• Fighting the Beast of Addiction

  • As a mother of someone in recovery my heart broke today. Not for my son, not for my military family, not even for myself but for every other son and mother out there who continue to fight the beast of addiction. My son was (is – if I’m willing to accept that) addicted to prescription meds and alcohol. Even after 3.5 years of recovery under his belt, I still have a hard time using addict or alcoholic to describe him.

    My baby is so much more than an addict, in fact if you met him (even at his “bottom”) you probably wouldn’t have suspected the demons he battled. Which is why today my heart was shattered when I happened upon a young man who had not been allowed to board his flight because he was too drunk. Sadly, he had relapsed.

    What made it particularly hard was that he wasn’t a belligerent obnoxious drunk. In fact he was kind and understanding of the airport personnel. He was respectful, , well-mannered and he was completely broken. He just sat there – head in hand with a look of bewilderment in his eyes. He had no idea how he had let it happen.

    To top it off, his biggest concern wasn’t about himself, it was about how he would call his parents and say he missed his flight home. My tears flow freely as I write this waiting to board my next flight.

    I hate addiction. I hate the pain it causes the addict most of all. And before you dismiss his pain and judge him or say he brought it upon himself like so many others are murmuring around me, you only need to look at the broken spirit that was once this young man. Because trust me he never wanted to bring this kind of pain into his life.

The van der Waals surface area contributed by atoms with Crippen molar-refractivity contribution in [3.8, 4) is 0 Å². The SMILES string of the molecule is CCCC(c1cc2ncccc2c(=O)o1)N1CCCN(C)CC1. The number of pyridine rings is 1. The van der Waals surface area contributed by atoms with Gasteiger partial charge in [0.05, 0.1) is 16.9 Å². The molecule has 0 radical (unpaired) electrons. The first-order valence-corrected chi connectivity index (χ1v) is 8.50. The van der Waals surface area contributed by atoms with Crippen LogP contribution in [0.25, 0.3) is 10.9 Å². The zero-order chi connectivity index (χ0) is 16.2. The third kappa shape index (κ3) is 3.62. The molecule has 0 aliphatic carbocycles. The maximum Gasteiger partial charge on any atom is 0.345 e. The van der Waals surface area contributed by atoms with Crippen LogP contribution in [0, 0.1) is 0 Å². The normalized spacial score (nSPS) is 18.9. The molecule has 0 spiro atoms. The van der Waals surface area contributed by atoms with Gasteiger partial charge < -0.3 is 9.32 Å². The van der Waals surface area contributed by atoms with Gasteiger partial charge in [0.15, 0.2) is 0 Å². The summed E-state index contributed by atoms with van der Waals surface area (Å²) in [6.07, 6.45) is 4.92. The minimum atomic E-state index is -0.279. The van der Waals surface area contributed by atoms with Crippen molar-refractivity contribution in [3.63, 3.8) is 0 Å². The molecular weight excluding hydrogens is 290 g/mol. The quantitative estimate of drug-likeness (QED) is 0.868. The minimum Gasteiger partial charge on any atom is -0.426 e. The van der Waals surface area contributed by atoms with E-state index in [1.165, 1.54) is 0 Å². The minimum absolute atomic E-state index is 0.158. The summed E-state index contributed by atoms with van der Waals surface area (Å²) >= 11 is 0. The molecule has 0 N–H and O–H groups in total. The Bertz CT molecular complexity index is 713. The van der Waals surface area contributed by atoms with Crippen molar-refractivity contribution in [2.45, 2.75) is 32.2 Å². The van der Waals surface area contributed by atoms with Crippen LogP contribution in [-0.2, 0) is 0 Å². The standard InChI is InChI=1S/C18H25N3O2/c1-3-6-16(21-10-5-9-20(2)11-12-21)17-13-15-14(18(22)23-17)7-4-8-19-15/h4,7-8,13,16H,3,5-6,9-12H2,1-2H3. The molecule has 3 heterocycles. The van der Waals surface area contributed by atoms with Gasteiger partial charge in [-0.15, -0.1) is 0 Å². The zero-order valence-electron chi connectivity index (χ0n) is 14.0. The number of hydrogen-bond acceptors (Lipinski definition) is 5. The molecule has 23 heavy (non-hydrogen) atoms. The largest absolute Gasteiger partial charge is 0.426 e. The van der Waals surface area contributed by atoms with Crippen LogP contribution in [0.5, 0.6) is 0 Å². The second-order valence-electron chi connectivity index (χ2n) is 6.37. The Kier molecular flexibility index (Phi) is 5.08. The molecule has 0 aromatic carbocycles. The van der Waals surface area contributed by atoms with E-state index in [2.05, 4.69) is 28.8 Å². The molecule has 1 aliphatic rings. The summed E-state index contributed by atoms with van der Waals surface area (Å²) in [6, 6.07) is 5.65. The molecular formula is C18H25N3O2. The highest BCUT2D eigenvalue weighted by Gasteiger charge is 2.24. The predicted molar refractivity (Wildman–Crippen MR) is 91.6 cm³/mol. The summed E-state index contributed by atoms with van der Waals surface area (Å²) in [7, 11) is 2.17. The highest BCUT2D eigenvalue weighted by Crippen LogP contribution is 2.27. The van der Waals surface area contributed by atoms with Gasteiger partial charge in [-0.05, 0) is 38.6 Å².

So I sit here and do the only thing I can. I close my eyes and I pray hard for him. I look to my higher power and give some other mom’s baby to God’s care. It takes everything in me to resist my urge to sweep him up in my arms and say it will all be ok. But my Ala-non step work has taught me that this is his battle and I can help him most by staying out of business that isn’t my own.

    The truth of whether it will be ok is up to him. But this reality doesn’t change this fact – I hate that the upcoming holiday will be clouded by this moment. I hate he is in pain and I hate that I will have to let go and let God.

    This young man was approximately the same age as my son, and while I understand that recovery is a process, the mom in me is angry at the disease and sad for him.

    But most of all I hate that it could have been him. I hate that it could have been my son.

    That’s the shitty part of this journey. There are no guarantees, there are no perfect answers or words to the wise. It’s a battle that’s won one day at a time.

    And today it wasn’t my son and for that I am grateful.

    Teen and young adult depression, addiction and suicide are at critical levels.


    ~Judy Davis, the Direction Diva is a motivational speaker, author and lifestyle blogger as well as a military life and teen suicide prevention expert. Co-founder of DASIUM, Judy’s books Right Side Up  and Warning Signs: Is Your Teen at Risk are go to resources for families and her websites are filled with information for those looking for direction. Connect with Judy at TheDirectionDiva.com


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